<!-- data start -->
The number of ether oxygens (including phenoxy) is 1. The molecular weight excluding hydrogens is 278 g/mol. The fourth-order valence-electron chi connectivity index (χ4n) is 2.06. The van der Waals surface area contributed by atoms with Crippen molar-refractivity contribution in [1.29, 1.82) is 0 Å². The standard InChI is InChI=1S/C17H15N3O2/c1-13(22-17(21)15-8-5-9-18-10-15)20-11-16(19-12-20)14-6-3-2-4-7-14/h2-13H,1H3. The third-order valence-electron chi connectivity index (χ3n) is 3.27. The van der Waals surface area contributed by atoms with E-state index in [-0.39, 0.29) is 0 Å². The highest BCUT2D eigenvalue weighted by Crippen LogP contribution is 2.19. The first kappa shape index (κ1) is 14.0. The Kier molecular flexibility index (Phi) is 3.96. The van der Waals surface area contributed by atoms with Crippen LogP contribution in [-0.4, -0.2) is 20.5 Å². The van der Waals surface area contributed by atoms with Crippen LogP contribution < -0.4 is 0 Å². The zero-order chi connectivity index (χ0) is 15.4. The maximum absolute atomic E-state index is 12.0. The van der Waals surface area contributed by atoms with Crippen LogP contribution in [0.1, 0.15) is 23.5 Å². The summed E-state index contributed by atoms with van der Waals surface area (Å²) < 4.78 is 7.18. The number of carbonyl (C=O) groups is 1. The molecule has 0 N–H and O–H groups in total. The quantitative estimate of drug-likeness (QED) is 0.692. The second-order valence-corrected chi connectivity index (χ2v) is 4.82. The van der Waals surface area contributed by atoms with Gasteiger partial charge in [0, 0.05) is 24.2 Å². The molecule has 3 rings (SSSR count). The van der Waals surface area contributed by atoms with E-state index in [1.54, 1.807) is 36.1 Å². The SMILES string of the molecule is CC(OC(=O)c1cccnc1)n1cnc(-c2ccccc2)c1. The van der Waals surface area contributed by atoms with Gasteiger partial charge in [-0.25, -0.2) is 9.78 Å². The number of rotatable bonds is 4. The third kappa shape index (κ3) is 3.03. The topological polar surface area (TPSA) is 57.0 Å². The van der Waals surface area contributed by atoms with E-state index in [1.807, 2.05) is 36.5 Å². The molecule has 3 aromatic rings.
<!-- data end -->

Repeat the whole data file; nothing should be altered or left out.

The number of ether oxygens (including phenoxy) is 1. The molecular weight excluding hydrogens is 278 g/mol. The fourth-order valence-electron chi connectivity index (χ4n) is 2.06. The van der Waals surface area contributed by atoms with Crippen molar-refractivity contribution in [1.29, 1.82) is 0 Å². The standard InChI is InChI=1S/C17H15N3O2/c1-13(22-17(21)15-8-5-9-18-10-15)20-11-16(19-12-20)14-6-3-2-4-7-14/h2-13H,1H3. The third-order valence-electron chi connectivity index (χ3n) is 3.27. The van der Waals surface area contributed by atoms with E-state index in [-0.39, 0.29) is 0 Å². The highest BCUT2D eigenvalue weighted by Crippen LogP contribution is 2.19. The first kappa shape index (κ1) is 14.0. The Kier molecular flexibility index (Phi) is 3.96. The van der Waals surface area contributed by atoms with Crippen LogP contribution in [-0.4, -0.2) is 20.5 Å². The van der Waals surface area contributed by atoms with Crippen LogP contribution < -0.4 is 0 Å². The zero-order chi connectivity index (χ0) is 15.4. The maximum absolute atomic E-state index is 12.0. The van der Waals surface area contributed by atoms with Crippen LogP contribution in [0.1, 0.15) is 23.5 Å². The summed E-state index contributed by atoms with van der Waals surface area (Å²) < 4.78 is 7.18. The number of carbonyl (C=O) groups is 1. The molecule has 0 N–H and O–H groups in total. The quantitative estimate of drug-likeness (QED) is 0.692. The second-order valence-corrected chi connectivity index (χ2v) is 4.82. The van der Waals surface area contributed by atoms with Gasteiger partial charge in [0, 0.05) is 24.2 Å². The molecule has 3 rings (SSSR count). The van der Waals surface area contributed by atoms with E-state index in [1.54, 1.807) is 36.1 Å². The SMILES string of the molecule is CC(OC(=O)c1cccnc1)n1cnc(-c2ccccc2)c1. The van der Waals surface area contributed by atoms with Gasteiger partial charge in [-0.25, -0.2) is 9.78 Å². The number of rotatable bonds is 4. The third kappa shape index (κ3) is 3.03. The topological polar surface area (TPSA) is 57.0 Å². The van der Waals surface area contributed by atoms with E-state index in [1.807, 2.05) is 36.5 Å². The molecule has 3 aromatic rings.